Trust in the Digital Age

nullImage by: Jens Johnsson on Unsplash

Back in the day, handing over personal info to sign up for apps or sites didn’t seem like such a big deal. But thanks to recent privacy policy violations, people aren’t so quick to give their data away anymore.

Who can blame them? Technology’s become such an important part of our lives that it’s hard to escape from it, whether we’re hard at work or relaxing at home.

It’s not just users who have to stay on top of data privacy news, though. In addition to coming up with solutions that users love, businesses need to make sure that they keep their users’ data safe and comply with regulations. Even a single privacy violation could ruin a brand’s reputation in the blink of an eye.

While this could happen by accident, it’s far worse if a company misuses user data on purpose.

Facebook is a perfect example of this, misusing user data several times in the past year. One incident caught them sharing user data to business partners without express consent. As a result, Facebook lost a million of its European users in three months. To make matters worse, the company experienced its biggest intraday drop in stock by the end of 2018.

The Value of Data—and User Trust

If there’s anything we can learn from the Facebook fiasco, it’s that people care more about their data than we’d like to think. In fact, 79 percent of users choose to leave a company if it uses their personal data behind their backs. When shopping around for options, 9 out of 10 users take good data security into account.

It’s no longer enough for businesses to offer a value-packed service or product. Now, companies also have to make proper handling of user data a top priority.

But users also want assurance that a brand has their best interests at heart. And to assure consumers, businesses will have to work on gaining their trust. After all, users are more willing to share sensitive data with trusted brands.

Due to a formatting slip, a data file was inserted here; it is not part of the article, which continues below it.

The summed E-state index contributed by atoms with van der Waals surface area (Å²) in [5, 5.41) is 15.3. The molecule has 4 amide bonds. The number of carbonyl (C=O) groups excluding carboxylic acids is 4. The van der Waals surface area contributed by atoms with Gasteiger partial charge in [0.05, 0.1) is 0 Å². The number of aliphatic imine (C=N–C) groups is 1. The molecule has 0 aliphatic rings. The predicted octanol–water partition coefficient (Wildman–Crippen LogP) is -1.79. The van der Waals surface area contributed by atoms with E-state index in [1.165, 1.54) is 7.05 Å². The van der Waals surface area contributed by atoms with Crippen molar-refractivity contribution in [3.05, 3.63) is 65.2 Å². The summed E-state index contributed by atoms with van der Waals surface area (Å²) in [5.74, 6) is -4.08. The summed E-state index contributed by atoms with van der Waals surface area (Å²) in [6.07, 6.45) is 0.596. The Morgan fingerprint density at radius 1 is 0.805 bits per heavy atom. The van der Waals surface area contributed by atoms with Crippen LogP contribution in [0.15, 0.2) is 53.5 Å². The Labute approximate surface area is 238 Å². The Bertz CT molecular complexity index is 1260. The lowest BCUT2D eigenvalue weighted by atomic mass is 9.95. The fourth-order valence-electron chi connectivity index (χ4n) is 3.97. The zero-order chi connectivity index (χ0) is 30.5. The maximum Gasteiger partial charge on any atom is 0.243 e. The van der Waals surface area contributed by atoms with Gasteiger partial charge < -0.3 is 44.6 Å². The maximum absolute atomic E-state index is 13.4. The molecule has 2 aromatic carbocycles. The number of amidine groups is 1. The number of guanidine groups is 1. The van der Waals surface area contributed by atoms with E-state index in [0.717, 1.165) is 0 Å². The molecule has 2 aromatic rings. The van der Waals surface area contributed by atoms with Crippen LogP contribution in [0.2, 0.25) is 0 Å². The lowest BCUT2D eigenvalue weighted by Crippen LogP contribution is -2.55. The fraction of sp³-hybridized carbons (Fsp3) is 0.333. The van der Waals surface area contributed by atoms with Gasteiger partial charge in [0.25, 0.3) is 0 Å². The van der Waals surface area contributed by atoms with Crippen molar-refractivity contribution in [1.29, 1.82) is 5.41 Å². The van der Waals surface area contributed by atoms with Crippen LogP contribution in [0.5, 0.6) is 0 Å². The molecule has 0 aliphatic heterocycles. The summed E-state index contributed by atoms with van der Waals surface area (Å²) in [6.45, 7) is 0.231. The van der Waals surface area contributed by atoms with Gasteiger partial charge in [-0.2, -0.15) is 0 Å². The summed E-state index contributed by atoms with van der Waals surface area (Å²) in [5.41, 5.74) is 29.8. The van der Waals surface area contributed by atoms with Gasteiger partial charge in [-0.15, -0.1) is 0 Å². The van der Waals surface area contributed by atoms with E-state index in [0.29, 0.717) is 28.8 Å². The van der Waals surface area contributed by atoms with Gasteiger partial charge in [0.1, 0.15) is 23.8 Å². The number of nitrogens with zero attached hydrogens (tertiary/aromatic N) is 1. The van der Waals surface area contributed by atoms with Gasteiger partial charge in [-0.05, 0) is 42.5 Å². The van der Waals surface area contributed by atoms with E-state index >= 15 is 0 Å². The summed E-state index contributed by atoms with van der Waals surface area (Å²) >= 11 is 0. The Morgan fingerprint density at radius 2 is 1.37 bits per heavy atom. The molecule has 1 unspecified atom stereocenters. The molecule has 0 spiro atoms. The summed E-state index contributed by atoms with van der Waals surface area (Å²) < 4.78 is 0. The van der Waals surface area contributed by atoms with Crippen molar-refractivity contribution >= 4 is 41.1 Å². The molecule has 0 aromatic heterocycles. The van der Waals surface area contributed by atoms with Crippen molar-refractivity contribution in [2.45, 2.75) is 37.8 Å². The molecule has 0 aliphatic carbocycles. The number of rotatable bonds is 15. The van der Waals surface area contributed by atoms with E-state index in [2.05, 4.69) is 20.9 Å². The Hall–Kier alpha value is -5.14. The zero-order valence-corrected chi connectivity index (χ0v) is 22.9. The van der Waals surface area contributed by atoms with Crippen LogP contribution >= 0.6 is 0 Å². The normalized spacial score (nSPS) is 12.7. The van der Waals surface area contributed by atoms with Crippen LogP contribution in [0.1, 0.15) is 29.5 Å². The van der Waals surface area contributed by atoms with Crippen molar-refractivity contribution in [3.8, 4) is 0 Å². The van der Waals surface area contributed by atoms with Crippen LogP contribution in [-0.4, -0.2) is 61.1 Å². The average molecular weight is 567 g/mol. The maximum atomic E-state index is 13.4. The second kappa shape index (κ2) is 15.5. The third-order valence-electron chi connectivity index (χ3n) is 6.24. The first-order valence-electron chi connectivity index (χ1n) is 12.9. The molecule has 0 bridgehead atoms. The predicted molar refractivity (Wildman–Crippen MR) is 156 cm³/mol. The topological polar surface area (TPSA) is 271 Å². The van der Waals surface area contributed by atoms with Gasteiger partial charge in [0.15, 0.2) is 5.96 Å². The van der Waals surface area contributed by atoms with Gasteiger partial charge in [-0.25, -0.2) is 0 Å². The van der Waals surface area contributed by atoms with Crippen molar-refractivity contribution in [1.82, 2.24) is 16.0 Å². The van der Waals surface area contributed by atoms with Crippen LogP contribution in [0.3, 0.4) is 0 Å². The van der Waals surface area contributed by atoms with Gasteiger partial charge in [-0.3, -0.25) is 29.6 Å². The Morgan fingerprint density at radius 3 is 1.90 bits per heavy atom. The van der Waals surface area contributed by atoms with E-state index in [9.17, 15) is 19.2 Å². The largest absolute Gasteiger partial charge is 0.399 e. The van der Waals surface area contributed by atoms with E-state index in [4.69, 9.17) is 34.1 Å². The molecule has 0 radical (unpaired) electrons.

Building User Trust

User trust isn’t easy to gain, but it isn’t impossible to achieve, either.

Businesses can start building user trust by implementing security measures. This could mean investing in cybersecurity software or hiring a dedicated IT team. It’s also best to invest in educating employees on the best cybersecurity practices.

While publishing a standard privacy policy may help, it won’t do much good if users can’t understand all of the complicated legal terms. That’s because 96 percent of users want companies to be more transparent about how they collect and use personal data. Explaining these policies using everyday language can make things a lot less intimidating for the average user.

Businesses also have to put in the effort of keeping users engaged with what’s happening to their data. If they have to tweak policies to address new security issues, they have to let their users know. This transparency will keep users from assuming that companies are taking advantage of them.

Today’s businesses definitely know the value of their users’ data. But if they fail to see the value in their users’ trust, they might end up losing their user base altogether. As a business owner, make sure to do everything you can to keep users loyalty to your brand. It’s incredibly difficult to build trust with users from the ground up. Once it’s broken, it’s even harder to get it back.


“Facebook Didn’t Sell Your Data; It Gave It Away.”

“Facebook Loses A Million European Users In Three Months.”

“Facebook shares drop as data privacy fallout spreads.”

“Almost 9 out of 10 people say businesses that protect their data will win their custom.”

“What Is the Future of Data Sharing?”

“Study Shows How Consumers Expect Marketers to Balance Data and Transparency.”